By Kate Teves
We Floridians know how to track the marbled patterns of a satellite map better than anyone. We spend the entire autumn season swapping different configurations with friends and experts, endlessly analyzing the movements off the coast of Africa. When we see things forming and crawling west, we begin to make some noises. Chatter fills the grocery stores, the gas stations, the bars, the beaches: “Back when Andrew…” or “Back when Wilma…”
Redniss’s unique blend of poetic prose, haunting illustrations, and professional research whip together a sweeping history of humanity’s relationship to Mother Nature. The portraits of individuals surviving lightning, navigating frozen seascapes, and tinkering with the gods make this overwhelming topic feel personal. Even if you have never come close to binge-watching the Weather Channel, you will still find yourself beguiled by this unusual work.
Thank goodness this subject matter landed in an artist’s hands. The interplay between prose and art leaves you feeling thoroughly immersed in weather in a way that pure science writing never could. You feel soaked in the rain, parched in the desert, numb in the snow.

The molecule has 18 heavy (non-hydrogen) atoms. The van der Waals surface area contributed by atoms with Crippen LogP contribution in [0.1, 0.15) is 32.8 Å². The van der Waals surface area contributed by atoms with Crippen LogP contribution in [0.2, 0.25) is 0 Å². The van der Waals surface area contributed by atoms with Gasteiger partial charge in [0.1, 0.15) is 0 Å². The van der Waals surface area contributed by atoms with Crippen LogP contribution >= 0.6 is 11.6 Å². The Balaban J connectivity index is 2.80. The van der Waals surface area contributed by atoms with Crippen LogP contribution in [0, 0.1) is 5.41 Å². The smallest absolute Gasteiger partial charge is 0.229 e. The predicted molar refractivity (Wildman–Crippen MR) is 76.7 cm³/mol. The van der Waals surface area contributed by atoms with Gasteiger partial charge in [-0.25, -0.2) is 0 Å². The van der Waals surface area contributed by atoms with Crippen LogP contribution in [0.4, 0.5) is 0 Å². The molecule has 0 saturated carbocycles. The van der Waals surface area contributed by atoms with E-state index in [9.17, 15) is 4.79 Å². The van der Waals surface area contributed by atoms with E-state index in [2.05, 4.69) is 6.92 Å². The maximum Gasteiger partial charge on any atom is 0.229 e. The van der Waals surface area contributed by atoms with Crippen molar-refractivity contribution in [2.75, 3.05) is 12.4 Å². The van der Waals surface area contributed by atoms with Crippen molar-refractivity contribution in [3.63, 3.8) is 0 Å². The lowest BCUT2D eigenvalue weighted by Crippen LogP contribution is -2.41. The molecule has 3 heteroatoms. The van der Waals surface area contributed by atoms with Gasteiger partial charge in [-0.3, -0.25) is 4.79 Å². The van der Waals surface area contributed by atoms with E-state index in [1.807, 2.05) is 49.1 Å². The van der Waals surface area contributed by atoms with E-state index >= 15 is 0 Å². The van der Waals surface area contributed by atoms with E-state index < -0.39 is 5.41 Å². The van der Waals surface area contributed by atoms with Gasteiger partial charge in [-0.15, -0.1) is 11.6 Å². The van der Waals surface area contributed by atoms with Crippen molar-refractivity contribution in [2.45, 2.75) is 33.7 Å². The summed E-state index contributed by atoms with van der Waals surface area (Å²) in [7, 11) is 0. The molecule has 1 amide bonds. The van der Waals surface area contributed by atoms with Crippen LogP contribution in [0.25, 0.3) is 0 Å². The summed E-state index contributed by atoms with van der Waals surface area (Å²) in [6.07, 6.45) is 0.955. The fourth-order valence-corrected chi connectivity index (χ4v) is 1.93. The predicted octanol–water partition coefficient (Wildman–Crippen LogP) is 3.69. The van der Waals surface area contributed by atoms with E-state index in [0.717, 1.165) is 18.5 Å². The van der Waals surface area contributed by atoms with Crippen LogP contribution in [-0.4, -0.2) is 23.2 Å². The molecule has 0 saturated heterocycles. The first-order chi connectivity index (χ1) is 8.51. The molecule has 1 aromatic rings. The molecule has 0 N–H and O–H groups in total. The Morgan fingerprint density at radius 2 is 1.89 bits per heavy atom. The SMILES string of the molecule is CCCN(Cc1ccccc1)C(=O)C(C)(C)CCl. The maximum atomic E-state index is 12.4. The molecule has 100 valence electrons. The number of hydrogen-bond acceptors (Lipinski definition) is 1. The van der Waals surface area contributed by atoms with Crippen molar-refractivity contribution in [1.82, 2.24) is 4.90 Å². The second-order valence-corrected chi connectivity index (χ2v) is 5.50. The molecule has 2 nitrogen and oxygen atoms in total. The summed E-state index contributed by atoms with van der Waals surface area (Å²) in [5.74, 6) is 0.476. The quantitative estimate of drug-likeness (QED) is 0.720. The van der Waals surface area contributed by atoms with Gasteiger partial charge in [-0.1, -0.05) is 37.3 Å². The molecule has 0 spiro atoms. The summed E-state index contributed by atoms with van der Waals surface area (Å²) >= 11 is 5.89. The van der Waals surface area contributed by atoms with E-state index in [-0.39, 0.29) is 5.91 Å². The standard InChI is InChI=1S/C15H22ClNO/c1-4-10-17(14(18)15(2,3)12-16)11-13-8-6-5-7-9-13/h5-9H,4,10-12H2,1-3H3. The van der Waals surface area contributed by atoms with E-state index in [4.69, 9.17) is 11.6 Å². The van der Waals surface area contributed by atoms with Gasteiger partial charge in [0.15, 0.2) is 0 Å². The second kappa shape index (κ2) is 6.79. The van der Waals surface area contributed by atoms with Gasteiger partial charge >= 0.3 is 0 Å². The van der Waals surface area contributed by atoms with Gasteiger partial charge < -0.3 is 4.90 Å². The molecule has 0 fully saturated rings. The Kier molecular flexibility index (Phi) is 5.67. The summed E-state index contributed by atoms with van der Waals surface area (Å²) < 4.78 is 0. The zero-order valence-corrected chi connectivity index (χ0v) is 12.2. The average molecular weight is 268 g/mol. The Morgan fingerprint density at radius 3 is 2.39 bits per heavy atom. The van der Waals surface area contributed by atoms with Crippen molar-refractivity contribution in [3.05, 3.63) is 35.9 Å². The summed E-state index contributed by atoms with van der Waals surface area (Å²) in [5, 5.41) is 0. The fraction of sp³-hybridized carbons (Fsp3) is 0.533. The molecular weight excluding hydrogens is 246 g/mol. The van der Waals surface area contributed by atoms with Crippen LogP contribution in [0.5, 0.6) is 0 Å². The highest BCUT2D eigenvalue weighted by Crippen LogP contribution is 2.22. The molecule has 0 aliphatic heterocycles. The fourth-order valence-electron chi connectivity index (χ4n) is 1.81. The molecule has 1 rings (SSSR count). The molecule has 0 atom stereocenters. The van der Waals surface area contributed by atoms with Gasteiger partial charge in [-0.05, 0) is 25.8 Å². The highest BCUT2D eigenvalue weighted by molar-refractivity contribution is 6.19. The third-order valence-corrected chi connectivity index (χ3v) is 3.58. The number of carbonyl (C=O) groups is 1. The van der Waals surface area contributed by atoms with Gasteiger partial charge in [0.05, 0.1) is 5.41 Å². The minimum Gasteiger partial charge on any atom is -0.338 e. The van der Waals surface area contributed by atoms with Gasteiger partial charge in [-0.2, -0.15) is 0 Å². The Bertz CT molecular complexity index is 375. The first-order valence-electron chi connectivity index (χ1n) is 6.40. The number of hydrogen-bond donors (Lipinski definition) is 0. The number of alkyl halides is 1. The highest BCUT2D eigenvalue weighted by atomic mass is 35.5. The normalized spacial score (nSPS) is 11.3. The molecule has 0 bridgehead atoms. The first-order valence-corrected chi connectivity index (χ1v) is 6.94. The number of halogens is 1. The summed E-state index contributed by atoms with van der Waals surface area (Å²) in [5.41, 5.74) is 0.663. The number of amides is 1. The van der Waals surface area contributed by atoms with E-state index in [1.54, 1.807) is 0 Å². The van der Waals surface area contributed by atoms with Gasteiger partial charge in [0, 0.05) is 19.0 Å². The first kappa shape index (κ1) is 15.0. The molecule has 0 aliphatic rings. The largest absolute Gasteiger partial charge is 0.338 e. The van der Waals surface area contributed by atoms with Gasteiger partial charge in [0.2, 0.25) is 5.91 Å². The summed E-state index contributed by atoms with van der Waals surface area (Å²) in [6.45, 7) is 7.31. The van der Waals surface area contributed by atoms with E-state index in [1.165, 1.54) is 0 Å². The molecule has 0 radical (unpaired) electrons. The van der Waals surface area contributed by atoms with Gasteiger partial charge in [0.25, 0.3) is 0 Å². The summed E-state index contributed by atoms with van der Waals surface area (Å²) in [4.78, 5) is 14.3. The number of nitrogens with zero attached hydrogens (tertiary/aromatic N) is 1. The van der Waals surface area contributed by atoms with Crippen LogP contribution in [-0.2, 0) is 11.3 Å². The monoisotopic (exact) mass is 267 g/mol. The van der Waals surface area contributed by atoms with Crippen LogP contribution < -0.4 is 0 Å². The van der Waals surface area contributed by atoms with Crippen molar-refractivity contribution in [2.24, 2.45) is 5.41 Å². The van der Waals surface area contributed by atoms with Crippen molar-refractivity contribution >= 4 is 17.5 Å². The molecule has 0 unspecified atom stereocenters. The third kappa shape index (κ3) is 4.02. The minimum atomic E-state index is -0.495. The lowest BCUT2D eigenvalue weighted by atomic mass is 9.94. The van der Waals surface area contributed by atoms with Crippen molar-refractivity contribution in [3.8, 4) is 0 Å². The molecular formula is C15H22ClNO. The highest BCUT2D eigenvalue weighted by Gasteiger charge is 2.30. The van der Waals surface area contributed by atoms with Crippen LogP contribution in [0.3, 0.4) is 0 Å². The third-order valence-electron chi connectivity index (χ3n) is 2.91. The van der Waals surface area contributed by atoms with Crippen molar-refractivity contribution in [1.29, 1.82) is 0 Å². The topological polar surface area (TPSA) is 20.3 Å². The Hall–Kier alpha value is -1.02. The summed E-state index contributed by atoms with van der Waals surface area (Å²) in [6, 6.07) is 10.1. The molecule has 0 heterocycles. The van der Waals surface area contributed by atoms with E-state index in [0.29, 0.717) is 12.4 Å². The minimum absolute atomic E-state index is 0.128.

In one striking section, Redniss describes the “pea soupers” of London. The fogs in the early 20th century were so blinding that thieves were able to hijack the city, completely undetected. Schools were forced to close. Ambulances required pedestrian guides to grope ahead in the streets. On one occasion, the fog trapped the city’s coal smoke in the city, and 12,000 people died. The details hit you, push on you, as you try to recall anything in your sensory experience that could possibly approach such a feeling. You turn the page and are met with several pages of blank, white grey. Your eyes begin to focus, and suddenly you realize there are grey shadows in the fog, ghostly bodies emerging out of the paper before you. They are terrifying.
Thunder & Lightning is an extraordinarily well-researched book, awash with pitch-perfect storytelling and invigorating illustration. Dave Eggers sums it up best: “It’s the way you wish science would always be taught.”